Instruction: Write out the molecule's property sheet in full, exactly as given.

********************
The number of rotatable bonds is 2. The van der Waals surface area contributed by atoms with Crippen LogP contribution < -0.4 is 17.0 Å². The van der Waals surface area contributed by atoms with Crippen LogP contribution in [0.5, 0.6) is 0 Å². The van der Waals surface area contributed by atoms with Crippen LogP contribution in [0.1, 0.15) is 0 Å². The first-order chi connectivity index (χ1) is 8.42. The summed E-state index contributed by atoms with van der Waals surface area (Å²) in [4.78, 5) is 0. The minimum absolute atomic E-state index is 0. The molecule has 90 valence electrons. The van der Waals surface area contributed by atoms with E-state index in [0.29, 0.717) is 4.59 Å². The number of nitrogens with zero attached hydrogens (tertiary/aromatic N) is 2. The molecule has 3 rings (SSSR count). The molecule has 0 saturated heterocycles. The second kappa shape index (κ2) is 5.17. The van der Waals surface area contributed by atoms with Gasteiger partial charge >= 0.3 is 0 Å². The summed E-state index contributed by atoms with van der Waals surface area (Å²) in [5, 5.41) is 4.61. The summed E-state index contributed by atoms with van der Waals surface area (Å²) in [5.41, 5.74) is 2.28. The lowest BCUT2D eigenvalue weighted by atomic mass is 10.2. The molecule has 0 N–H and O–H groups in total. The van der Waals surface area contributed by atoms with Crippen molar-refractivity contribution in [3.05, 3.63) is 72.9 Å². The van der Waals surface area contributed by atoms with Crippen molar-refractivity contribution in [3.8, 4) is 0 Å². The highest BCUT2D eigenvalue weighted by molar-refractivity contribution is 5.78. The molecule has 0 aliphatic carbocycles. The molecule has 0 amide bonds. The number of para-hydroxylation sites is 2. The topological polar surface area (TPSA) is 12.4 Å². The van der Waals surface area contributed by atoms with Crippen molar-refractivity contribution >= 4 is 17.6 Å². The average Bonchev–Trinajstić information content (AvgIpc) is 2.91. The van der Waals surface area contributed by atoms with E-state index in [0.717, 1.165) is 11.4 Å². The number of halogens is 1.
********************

The number of rotatable bonds is 2. The van der Waals surface area contributed by atoms with Crippen LogP contribution < -0.4 is 17.0 Å². The van der Waals surface area contributed by atoms with Crippen LogP contribution in [0.5, 0.6) is 0 Å². The van der Waals surface area contributed by atoms with Crippen LogP contribution in [0.1, 0.15) is 0 Å². The first-order chi connectivity index (χ1) is 8.42. The summed E-state index contributed by atoms with van der Waals surface area (Å²) in [4.78, 5) is 0. The minimum absolute atomic E-state index is 0. The molecule has 90 valence electrons. The van der Waals surface area contributed by atoms with E-state index in [0.29, 0.717) is 4.59 Å². The number of nitrogens with zero attached hydrogens (tertiary/aromatic N) is 2. The molecule has 3 rings (SSSR count). The molecule has 0 saturated heterocycles. The second kappa shape index (κ2) is 5.17. The van der Waals surface area contributed by atoms with Gasteiger partial charge >= 0.3 is 0 Å². The summed E-state index contributed by atoms with van der Waals surface area (Å²) in [5, 5.41) is 4.61. The summed E-state index contributed by atoms with van der Waals surface area (Å²) in [5.41, 5.74) is 2.28. The lowest BCUT2D eigenvalue weighted by atomic mass is 10.2. The molecule has 0 N–H and O–H groups in total. The van der Waals surface area contributed by atoms with Crippen molar-refractivity contribution in [3.05, 3.63) is 72.9 Å². The van der Waals surface area contributed by atoms with Crippen molar-refractivity contribution in [3.8, 4) is 0 Å². The highest BCUT2D eigenvalue weighted by molar-refractivity contribution is 5.78. The molecule has 0 aliphatic carbocycles. The molecule has 0 amide bonds. The number of para-hydroxylation sites is 2. The topological polar surface area (TPSA) is 12.4 Å². The van der Waals surface area contributed by atoms with Crippen molar-refractivity contribution >= 4 is 17.6 Å². The average Bonchev–Trinajstić information content (AvgIpc) is 2.91. The van der Waals surface area contributed by atoms with E-state index in [0.717, 1.165) is 11.4 Å². The number of halogens is 1.